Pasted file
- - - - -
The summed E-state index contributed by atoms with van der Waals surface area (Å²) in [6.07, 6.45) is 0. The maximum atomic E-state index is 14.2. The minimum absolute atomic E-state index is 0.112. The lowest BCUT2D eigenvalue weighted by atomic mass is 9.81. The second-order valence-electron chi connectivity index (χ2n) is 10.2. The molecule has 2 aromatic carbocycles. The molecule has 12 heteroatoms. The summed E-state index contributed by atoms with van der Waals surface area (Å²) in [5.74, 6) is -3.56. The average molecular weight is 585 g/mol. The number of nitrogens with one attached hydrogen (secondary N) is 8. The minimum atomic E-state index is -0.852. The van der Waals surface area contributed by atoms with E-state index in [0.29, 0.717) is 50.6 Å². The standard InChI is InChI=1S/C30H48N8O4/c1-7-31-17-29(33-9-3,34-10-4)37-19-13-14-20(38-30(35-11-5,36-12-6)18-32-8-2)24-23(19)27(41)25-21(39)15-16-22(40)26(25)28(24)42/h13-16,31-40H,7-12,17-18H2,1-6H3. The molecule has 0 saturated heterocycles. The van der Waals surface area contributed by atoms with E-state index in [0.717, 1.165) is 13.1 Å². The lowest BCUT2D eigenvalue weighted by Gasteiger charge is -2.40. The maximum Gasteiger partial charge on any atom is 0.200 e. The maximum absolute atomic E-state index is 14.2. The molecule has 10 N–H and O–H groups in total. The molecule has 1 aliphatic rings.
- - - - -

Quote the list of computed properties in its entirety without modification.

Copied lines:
The summed E-state index contributed by atoms with van der Waals surface area (Å²) in [6.07, 6.45) is 0. The maximum atomic E-state index is 14.2. The minimum absolute atomic E-state index is 0.112. The lowest BCUT2D eigenvalue weighted by atomic mass is 9.81. The second-order valence-electron chi connectivity index (χ2n) is 10.2. The molecule has 2 aromatic carbocycles. The molecule has 12 heteroatoms. The summed E-state index contributed by atoms with van der Waals surface area (Å²) in [5.74, 6) is -3.56. The average molecular weight is 585 g/mol. The number of nitrogens with one attached hydrogen (secondary N) is 8. The minimum atomic E-state index is -0.852. The van der Waals surface area contributed by atoms with E-state index in [0.29, 0.717) is 50.6 Å². The standard InChI is InChI=1S/C30H48N8O4/c1-7-31-17-29(33-9-3,34-10-4)37-19-13-14-20(38-30(35-11-5,36-12-6)18-32-8-2)24-23(19)27(41)25-21(39)15-16-22(40)26(25)28(24)42/h13-16,31-40H,7-12,17-18H2,1-6H3. The molecule has 0 saturated heterocycles. The van der Waals surface area contributed by atoms with E-state index in [0.717, 1.165) is 13.1 Å². The lowest BCUT2D eigenvalue weighted by Gasteiger charge is -2.40. The maximum Gasteiger partial charge on any atom is 0.200 e. The maximum absolute atomic E-state index is 14.2. The molecule has 10 N–H and O–H groups in total. The molecule has 1 aliphatic rings.